Flood insurance in Pennsylvania: How much does it cost & is it required?

While 13% of Pennsylvania homes face a severe risk of flooding, just 7% have flood insurance.

Pat Howard 1600

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Pat Howard

Pat Howard

Managing Editor & Licensed Home Insurance Expert

Pat Howard is a managing editor and licensed home insurance expert at Policygenius, where he specializes in homeowners insurance. His work and expertise has been featured in MarketWatch, Real Simple, Fox Business, VentureBeat, This Old House, Investopedia, Fatherly, Lifehacker, Better Homes & Garden, Property Casualty 360, and elsewhere.

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The average cost of flood insurance in Pennsylvania is $766 per year when purchased through the National Flood Insurance Program (NFIP). [1] But your own flood insurance rates may be lower or higher than the statewide average depending on your home’s location and risk of being flooded.

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While flood insurance isn’t legally required in Pennsylvania, your mortgage lender may require you to purchase a policy if you live in a Federal Emergency Management Agency (FEMA) designated special flood hazard area according to the agency’s flood maps. Pennsylvania homeowners can purchase flood insurance through the NFIP, which is a FEMA-backed program, or through private flood insurance companies.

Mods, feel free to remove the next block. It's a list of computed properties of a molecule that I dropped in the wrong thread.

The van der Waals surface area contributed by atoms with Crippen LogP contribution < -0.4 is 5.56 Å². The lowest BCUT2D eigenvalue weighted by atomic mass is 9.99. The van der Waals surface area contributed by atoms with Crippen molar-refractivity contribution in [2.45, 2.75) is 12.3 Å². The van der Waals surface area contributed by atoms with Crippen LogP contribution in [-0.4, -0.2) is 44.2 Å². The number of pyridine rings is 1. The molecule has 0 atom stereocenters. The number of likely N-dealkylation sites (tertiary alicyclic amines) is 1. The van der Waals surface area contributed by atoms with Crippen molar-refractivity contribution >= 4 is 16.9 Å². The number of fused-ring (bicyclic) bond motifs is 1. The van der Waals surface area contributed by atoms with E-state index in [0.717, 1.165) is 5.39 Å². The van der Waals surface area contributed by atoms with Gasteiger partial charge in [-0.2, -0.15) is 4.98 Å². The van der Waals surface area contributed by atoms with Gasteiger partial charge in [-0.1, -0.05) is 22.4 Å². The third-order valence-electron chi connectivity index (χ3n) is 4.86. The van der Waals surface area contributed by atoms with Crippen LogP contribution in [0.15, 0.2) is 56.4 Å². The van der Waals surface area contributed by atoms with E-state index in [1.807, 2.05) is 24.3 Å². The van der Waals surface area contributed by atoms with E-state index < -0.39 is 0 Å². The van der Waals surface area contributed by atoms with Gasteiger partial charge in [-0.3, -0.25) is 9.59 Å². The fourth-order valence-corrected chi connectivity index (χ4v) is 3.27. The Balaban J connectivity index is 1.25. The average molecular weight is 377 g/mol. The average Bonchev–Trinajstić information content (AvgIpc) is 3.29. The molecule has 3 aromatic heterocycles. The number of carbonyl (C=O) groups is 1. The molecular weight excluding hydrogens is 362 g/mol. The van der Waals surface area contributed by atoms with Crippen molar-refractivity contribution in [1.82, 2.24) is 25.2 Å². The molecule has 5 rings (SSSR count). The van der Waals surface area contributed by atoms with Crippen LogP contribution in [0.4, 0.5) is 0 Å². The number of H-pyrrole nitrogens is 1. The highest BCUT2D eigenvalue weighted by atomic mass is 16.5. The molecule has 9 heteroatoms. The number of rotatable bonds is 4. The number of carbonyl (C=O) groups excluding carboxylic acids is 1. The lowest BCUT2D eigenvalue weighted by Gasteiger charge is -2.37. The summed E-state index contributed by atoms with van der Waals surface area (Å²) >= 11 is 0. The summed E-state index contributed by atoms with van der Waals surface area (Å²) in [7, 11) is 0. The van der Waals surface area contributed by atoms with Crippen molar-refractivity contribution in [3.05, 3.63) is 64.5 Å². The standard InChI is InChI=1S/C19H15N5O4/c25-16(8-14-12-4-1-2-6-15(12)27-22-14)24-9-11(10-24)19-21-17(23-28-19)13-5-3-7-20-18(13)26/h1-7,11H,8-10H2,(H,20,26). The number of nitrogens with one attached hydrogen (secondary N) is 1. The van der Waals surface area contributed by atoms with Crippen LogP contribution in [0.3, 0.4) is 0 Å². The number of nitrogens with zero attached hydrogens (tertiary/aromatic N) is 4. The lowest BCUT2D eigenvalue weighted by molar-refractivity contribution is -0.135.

How much is flood insurance in Pennsylvania?

The average cost of flood insurance in Pennsylvania is $64 per month through the NFIP, the federal government entity that provides the vast majority of flood insurance policies in the U.S; while private flood insurance costs around $78 per month.